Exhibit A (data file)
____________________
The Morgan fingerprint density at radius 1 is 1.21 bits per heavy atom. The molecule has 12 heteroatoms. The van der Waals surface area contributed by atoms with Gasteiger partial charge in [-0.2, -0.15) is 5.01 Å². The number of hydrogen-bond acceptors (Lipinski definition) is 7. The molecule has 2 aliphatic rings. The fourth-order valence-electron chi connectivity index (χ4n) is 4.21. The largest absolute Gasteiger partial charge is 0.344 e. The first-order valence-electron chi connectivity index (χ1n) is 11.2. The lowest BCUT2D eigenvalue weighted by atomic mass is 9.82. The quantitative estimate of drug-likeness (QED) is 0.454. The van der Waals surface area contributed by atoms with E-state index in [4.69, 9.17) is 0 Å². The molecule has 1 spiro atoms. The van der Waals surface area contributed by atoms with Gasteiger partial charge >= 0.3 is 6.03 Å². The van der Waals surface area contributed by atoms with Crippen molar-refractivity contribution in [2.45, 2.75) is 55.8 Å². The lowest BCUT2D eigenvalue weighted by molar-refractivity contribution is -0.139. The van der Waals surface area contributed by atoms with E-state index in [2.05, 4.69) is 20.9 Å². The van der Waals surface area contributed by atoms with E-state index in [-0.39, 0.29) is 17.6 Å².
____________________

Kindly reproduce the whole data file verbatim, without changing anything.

The Morgan fingerprint density at radius 1 is 1.21 bits per heavy atom. The molecule has 12 heteroatoms. The van der Waals surface area contributed by atoms with Gasteiger partial charge in [-0.2, -0.15) is 5.01 Å². The number of hydrogen-bond acceptors (Lipinski definition) is 7. The molecule has 2 aliphatic rings. The fourth-order valence-electron chi connectivity index (χ4n) is 4.21. The largest absolute Gasteiger partial charge is 0.344 e. The first-order valence-electron chi connectivity index (χ1n) is 11.2. The lowest BCUT2D eigenvalue weighted by atomic mass is 9.82. The quantitative estimate of drug-likeness (QED) is 0.454. The van der Waals surface area contributed by atoms with E-state index in [4.69, 9.17) is 0 Å². The molecule has 1 spiro atoms. The van der Waals surface area contributed by atoms with Gasteiger partial charge >= 0.3 is 6.03 Å². The van der Waals surface area contributed by atoms with Crippen molar-refractivity contribution in [2.45, 2.75) is 55.8 Å². The lowest BCUT2D eigenvalue weighted by molar-refractivity contribution is -0.139. The van der Waals surface area contributed by atoms with E-state index in [2.05, 4.69) is 20.9 Å². The van der Waals surface area contributed by atoms with E-state index in [-0.39, 0.29) is 17.6 Å².